Sever The Servants – Sever The Servants

Posted: 25 July 2022 in Albums
Tags: , , , , , , , ,

20th July 2022 – Produkt 42

Christopher Nosnibor

Sever The Servants – a nice play on words – have dished up an eponymous debut that’s as dark as darkwave gets, with subsonic bass, thudding beats and hushed, deadened vocals. As much as anything, I’m reminded of Test Department’s The Unacceptable Face of Freedom, only much more muted, and less abrasive, antagonistic, and slowed to a crawl.

Sever The Servants are no less political, skewering slabs off both ‘political and social commentary. From the ‘right wing hivemind’ theme of the title track to the things that slowly kill us day to day’, STS are seething… but with a taut musical restraint. It’s stripped back, minimal. No samples, no loops, just an undulating larval creep.

Instead of going all-out raging, industrial-style either by means of guitars (e.g. Ministry) or snarling synths (e.g. Nine Inch Nails), Sever The Servants create a dense, suffocating soundtrack that recreates the pressure of oppression with a sonic density and uncomfortable weight. Listening to this album is like having a heavy cloak pulled over your head. Everything is muffled, and you can’t think straight. You panic. The drum beats are like kicks to the chest. It’s hard to breathe. And they never let up. You feel the atmosphere thicken.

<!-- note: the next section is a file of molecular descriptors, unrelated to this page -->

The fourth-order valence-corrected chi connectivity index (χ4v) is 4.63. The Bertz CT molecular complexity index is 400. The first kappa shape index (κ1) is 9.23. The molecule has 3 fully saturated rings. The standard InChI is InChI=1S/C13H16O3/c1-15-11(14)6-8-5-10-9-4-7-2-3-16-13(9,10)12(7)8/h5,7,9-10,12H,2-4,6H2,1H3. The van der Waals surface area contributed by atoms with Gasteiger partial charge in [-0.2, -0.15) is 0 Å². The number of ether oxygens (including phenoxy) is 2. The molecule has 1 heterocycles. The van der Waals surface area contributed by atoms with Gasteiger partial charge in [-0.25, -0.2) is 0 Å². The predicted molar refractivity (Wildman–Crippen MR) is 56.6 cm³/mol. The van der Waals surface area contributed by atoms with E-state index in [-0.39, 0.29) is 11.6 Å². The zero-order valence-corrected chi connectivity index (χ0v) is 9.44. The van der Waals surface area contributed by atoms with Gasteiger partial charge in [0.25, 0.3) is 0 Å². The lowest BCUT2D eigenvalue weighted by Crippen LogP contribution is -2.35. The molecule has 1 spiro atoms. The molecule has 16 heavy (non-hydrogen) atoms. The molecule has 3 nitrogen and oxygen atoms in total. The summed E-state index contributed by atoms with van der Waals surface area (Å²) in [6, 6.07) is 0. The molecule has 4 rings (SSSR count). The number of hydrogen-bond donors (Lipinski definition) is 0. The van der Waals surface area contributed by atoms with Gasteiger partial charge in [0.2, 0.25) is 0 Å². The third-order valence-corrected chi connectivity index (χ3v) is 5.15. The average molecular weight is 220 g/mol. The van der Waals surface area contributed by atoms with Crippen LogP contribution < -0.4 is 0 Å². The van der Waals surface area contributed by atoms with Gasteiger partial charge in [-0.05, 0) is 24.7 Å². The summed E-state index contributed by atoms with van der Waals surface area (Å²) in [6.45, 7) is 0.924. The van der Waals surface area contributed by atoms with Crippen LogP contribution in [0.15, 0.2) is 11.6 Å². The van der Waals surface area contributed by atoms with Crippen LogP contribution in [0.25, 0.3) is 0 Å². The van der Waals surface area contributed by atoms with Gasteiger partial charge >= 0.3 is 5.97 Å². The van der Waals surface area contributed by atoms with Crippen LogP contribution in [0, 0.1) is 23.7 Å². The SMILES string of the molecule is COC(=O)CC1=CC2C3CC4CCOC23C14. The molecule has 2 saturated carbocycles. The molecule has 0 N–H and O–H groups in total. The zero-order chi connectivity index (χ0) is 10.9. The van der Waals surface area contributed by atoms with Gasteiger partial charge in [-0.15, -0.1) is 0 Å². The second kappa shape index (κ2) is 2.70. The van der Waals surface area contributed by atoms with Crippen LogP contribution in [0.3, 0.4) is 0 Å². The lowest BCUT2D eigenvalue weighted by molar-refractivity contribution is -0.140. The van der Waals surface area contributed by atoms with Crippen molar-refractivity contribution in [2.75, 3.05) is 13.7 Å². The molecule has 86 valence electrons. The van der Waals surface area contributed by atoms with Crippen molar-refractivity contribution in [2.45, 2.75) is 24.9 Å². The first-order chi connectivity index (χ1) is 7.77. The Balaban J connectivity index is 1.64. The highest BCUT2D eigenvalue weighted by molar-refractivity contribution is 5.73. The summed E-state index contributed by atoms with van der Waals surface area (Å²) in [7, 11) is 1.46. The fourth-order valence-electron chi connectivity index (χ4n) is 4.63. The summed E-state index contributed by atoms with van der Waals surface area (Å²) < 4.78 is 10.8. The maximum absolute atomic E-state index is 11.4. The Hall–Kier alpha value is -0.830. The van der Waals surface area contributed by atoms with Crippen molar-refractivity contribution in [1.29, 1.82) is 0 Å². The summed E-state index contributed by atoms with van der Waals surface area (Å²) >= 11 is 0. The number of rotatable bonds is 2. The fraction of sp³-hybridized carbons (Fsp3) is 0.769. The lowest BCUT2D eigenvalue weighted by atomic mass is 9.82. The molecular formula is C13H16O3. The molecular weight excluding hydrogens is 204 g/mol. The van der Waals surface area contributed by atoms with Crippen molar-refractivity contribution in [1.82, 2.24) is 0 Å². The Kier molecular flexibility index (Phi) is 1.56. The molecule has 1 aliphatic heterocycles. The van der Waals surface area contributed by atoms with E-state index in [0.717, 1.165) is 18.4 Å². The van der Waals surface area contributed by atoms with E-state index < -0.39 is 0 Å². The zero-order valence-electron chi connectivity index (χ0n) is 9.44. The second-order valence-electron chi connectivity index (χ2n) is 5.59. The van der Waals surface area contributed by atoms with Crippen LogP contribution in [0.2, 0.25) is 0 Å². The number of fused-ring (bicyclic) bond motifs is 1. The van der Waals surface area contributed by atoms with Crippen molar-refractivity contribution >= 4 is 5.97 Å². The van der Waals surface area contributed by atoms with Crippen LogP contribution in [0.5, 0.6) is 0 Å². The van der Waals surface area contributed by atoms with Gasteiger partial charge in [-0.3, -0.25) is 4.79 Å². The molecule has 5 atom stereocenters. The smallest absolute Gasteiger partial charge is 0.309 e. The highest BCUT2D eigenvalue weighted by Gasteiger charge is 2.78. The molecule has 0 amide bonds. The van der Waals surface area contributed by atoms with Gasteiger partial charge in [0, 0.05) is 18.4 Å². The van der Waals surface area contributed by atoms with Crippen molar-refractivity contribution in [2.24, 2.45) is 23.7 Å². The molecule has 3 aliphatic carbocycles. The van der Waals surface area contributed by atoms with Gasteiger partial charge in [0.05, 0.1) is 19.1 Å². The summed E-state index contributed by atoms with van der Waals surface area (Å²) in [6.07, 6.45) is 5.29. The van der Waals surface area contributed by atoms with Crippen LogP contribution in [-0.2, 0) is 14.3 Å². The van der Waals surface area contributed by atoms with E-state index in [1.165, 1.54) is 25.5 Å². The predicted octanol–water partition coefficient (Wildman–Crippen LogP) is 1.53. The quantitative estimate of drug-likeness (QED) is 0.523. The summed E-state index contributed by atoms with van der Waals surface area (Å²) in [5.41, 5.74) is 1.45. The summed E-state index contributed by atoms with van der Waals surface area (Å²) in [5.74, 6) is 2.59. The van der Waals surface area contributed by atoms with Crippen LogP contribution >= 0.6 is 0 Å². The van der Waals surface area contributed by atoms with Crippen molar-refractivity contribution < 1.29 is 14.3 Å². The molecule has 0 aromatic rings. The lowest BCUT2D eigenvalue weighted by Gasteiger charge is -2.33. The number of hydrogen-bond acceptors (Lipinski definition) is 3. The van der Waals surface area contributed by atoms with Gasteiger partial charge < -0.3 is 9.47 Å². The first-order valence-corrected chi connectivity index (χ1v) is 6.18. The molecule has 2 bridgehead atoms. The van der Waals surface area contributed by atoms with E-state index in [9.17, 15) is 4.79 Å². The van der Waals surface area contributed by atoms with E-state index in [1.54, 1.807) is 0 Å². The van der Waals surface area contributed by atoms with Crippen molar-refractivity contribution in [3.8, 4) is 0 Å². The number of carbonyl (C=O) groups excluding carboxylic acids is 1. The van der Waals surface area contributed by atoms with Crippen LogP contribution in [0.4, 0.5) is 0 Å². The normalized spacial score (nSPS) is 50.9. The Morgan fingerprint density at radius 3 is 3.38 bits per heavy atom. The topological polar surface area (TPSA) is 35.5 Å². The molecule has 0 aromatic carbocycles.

I was sold on the pitch that ‘The album’s themes are generally apocalyptical with some each of the album’s six tracks represent the freedom to explore with a complete lack of care towards staying in a “box”.’ Having spent the last couple of years effectively living in a box, I’ve grown accustomed to a certain sense of claustrophobia, but Sever the Servants manage to intensify this with the six tracks on the menu here. As for the apocalyptic… the world is quite literally burning now. And yet right-wing boomers are decrying those who dare to mention climate crisis as ‘woke’. We are fucked beyond fucked. The end of the world is truly nigh, and I’m out of words to describe just how fucked we are. But Sever The Servants at least manage to create a soundtrack that goes some way to articulating it – for as long as we have power, before the blackouts commence.

The vocals wheeze uncomfortably amidst tense soundscapes that roll and lurch, and the weight doesn’t come from volume or abrasive, but a menacing dark force.



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